Printing houses to relieve the housing crunch
Ozcan said the boat component led naturally to discussion about printing much larger objects. While 3D printing a house of bioderived materials had always been seen as a future possibility, the U.S. housing shortage sparked an urgent need to move forward.
“Maine, in addition to experiencing the shutdown of paper mills, is also impacted by a lack of affordable housing,” he said. Current estimates nationwide put the shortage of homes at 5.5 million - and counting. “It’s not just the shortage of houses, but skilled labor to build them, too,” Ozcan added. “This drives the need for automated and digitized construction, and additive manufacturing with new materials.”
ORNL worked with UMaine researchers to produce the home from novel biobased materials. It’s different from other commercially available 3D printed houses because it was made using fully biobased feedstock, each 100% additively manufactured in modules including the floors, walls and roof. The home was printed at UMaine on a single continuous print path using the world’s largest 3D printer, the Ingersoll Masterprint. Early research on the Ingersoll’s development was conducted at ORNL in the Manufacturing Demonstration Facility.
Over the next two years, researchers will collect data on the home to further prove that it’s a viable construction alternative. “We have sensors that simulate as if someone is living in the house,” he said. “This will help inform what we design next; we can look at more materials for walls and look at printing multi-level homes and integrate energy-efficient equipment so that the home emits no carbon dioxide emissions in all ways. Eventually we can build net-zero communities.”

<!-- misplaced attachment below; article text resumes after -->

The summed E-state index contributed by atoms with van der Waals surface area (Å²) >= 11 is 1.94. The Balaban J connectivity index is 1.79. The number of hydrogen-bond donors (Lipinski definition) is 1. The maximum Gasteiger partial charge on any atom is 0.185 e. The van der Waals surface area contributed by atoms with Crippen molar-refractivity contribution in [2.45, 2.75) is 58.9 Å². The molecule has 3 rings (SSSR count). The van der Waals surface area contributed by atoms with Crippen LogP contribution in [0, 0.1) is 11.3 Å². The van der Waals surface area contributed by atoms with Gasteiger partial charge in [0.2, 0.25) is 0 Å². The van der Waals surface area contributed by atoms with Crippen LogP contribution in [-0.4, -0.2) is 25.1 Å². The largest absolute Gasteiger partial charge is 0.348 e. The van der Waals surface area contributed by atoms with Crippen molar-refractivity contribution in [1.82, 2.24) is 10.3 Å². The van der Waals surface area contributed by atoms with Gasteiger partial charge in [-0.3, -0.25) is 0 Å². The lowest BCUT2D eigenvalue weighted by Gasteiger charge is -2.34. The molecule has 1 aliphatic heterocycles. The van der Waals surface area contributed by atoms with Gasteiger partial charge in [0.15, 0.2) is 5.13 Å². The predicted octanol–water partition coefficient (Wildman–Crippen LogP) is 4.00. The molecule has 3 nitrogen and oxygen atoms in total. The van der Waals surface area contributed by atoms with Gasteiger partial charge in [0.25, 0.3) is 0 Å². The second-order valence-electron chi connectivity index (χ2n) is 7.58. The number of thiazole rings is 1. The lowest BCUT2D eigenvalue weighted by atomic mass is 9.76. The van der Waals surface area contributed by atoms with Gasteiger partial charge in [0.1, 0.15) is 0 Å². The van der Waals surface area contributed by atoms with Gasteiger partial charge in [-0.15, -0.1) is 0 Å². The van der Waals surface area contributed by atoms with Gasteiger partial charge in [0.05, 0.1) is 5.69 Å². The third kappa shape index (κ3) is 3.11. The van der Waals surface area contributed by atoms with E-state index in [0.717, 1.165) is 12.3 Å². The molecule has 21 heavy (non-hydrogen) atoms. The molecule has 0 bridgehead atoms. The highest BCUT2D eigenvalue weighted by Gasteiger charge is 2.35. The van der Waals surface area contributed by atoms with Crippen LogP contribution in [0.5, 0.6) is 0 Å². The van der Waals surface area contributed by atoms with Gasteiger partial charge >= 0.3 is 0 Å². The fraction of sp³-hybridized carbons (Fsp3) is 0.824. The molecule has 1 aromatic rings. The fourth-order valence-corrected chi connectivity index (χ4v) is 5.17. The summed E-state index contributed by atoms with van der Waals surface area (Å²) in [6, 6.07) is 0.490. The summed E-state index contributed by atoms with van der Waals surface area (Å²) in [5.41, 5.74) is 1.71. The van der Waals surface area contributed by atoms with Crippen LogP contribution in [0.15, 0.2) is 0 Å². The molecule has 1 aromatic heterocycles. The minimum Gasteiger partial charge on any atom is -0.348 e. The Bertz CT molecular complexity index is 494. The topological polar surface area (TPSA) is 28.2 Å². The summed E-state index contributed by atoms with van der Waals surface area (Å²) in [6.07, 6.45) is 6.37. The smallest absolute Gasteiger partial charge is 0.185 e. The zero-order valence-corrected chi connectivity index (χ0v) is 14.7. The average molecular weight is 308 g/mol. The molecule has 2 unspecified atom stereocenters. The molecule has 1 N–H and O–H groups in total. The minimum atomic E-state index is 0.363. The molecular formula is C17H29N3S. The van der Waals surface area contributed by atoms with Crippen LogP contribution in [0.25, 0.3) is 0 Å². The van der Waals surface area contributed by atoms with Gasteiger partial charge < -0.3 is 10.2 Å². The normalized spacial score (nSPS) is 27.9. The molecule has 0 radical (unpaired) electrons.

Ozcan said the home’s recyclability means that if it is torn down, the materials could be reused again and again to make parts for other products. The home contributes to what is known as a circular economy in which a resource is continually reused rather than discarded as waste.
While the research home took several months to build, Habib Dagher, UMaine’s executive director for the Advanced Structures and Composites Center, said the overall project goal is to speed up the pace of manufacturing.
“We want to be able to print one home every two days, for example,” he said. “Eventually, we would produce homes from a single manufacturing line, ultimately making a difference in the housing availability. And, the more homes that can be manufactured, the greater the cost savings too.”
The project was funded by the U.S. Department of Energy’s Office of Energy Efficiency and Renewable Energy’s Advanced Manufacturing Office, now the Advanced Materials and Manufacturing Technologies Office and the Industrial Efficiency and Decarbonization Office.
ORNL is managed by UT-Battelle for DOE’s Office of Science, the single largest supporter of basic research in the physical sciences in the United States. DOE’s Office of Science is working to address some of the most pressing challenges of our time. For more information, visit energy.gov/science.